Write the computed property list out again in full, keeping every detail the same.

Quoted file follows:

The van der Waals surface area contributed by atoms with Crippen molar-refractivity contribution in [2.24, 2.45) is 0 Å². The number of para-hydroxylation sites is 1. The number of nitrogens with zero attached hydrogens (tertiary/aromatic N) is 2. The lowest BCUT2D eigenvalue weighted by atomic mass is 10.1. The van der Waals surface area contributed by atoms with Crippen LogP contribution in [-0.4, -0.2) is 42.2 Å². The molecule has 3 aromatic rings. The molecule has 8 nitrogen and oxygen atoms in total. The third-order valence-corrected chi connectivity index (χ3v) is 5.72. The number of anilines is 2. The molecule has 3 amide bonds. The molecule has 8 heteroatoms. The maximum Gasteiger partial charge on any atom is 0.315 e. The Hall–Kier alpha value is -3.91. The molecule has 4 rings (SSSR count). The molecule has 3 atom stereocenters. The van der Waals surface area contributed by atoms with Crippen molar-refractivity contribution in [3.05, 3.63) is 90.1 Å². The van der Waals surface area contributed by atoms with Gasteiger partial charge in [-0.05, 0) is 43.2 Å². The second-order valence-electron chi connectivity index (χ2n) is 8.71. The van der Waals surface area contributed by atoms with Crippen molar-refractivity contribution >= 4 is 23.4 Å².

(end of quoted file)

The van der Waals surface area contributed by atoms with Crippen molar-refractivity contribution in [2.24, 2.45) is 0 Å². The number of para-hydroxylation sites is 1. The number of nitrogens with zero attached hydrogens (tertiary/aromatic N) is 2. The lowest BCUT2D eigenvalue weighted by atomic mass is 10.1. The van der Waals surface area contributed by atoms with Crippen LogP contribution in [-0.4, -0.2) is 42.2 Å². The molecule has 3 aromatic rings. The molecule has 8 nitrogen and oxygen atoms in total. The third-order valence-corrected chi connectivity index (χ3v) is 5.72. The number of anilines is 2. The molecule has 3 amide bonds. The molecule has 8 heteroatoms. The maximum Gasteiger partial charge on any atom is 0.315 e. The Hall–Kier alpha value is -3.91. The molecule has 4 rings (SSSR count). The molecule has 3 atom stereocenters. The van der Waals surface area contributed by atoms with Crippen molar-refractivity contribution in [3.05, 3.63) is 90.1 Å². The van der Waals surface area contributed by atoms with Gasteiger partial charge in [-0.05, 0) is 43.2 Å². The second-order valence-electron chi connectivity index (χ2n) is 8.71. The van der Waals surface area contributed by atoms with Crippen molar-refractivity contribution >= 4 is 23.4 Å².